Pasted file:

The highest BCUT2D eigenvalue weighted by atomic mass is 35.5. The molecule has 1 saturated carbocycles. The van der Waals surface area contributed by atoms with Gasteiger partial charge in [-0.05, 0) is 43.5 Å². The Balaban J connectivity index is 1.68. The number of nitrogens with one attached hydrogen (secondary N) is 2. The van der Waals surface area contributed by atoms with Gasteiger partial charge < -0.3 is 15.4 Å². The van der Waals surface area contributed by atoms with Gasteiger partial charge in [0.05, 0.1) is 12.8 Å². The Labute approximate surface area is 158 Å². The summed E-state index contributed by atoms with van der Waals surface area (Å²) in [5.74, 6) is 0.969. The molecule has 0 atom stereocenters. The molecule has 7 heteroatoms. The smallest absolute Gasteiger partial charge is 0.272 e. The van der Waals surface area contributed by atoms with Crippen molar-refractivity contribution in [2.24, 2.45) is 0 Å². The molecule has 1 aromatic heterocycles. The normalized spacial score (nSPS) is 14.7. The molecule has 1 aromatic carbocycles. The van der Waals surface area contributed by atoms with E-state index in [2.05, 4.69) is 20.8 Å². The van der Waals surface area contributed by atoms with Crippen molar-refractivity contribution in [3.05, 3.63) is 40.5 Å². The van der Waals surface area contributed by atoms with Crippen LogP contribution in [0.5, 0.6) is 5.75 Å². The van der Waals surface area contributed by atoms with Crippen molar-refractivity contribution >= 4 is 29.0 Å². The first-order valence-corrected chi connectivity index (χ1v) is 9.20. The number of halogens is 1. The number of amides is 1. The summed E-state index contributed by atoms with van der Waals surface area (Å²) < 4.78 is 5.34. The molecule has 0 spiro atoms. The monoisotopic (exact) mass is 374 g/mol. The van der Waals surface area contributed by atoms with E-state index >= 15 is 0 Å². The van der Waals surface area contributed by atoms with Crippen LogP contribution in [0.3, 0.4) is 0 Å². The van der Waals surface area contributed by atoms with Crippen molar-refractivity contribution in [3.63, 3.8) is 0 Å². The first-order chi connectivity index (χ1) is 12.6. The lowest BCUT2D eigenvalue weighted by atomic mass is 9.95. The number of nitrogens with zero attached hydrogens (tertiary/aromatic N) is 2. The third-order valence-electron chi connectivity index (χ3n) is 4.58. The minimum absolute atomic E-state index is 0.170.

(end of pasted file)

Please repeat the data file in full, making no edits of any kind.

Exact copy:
The highest BCUT2D eigenvalue weighted by atomic mass is 35.5. The molecule has 1 saturated carbocycles. The van der Waals surface area contributed by atoms with Gasteiger partial charge in [-0.05, 0) is 43.5 Å². The Balaban J connectivity index is 1.68. The number of nitrogens with one attached hydrogen (secondary N) is 2. The van der Waals surface area contributed by atoms with Gasteiger partial charge < -0.3 is 15.4 Å². The van der Waals surface area contributed by atoms with Gasteiger partial charge in [0.05, 0.1) is 12.8 Å². The Labute approximate surface area is 158 Å². The summed E-state index contributed by atoms with van der Waals surface area (Å²) in [5.74, 6) is 0.969. The molecule has 0 atom stereocenters. The molecule has 7 heteroatoms. The smallest absolute Gasteiger partial charge is 0.272 e. The van der Waals surface area contributed by atoms with Crippen molar-refractivity contribution in [2.24, 2.45) is 0 Å². The molecule has 1 aromatic heterocycles. The normalized spacial score (nSPS) is 14.7. The molecule has 1 aromatic carbocycles. The van der Waals surface area contributed by atoms with E-state index in [2.05, 4.69) is 20.8 Å². The van der Waals surface area contributed by atoms with Crippen molar-refractivity contribution in [3.05, 3.63) is 40.5 Å². The van der Waals surface area contributed by atoms with Crippen LogP contribution in [0.5, 0.6) is 5.75 Å². The van der Waals surface area contributed by atoms with Crippen molar-refractivity contribution >= 4 is 29.0 Å². The first-order valence-corrected chi connectivity index (χ1v) is 9.20. The number of halogens is 1. The number of amides is 1. The summed E-state index contributed by atoms with van der Waals surface area (Å²) < 4.78 is 5.34. The molecule has 0 spiro atoms. The monoisotopic (exact) mass is 374 g/mol. The van der Waals surface area contributed by atoms with E-state index >= 15 is 0 Å². The van der Waals surface area contributed by atoms with Crippen LogP contribution in [0.3, 0.4) is 0 Å². The van der Waals surface area contributed by atoms with Crippen molar-refractivity contribution in [3.63, 3.8) is 0 Å². The first-order chi connectivity index (χ1) is 12.6. The lowest BCUT2D eigenvalue weighted by atomic mass is 9.95. The number of nitrogens with zero attached hydrogens (tertiary/aromatic N) is 2. The third-order valence-electron chi connectivity index (χ3n) is 4.58. The minimum absolute atomic E-state index is 0.170.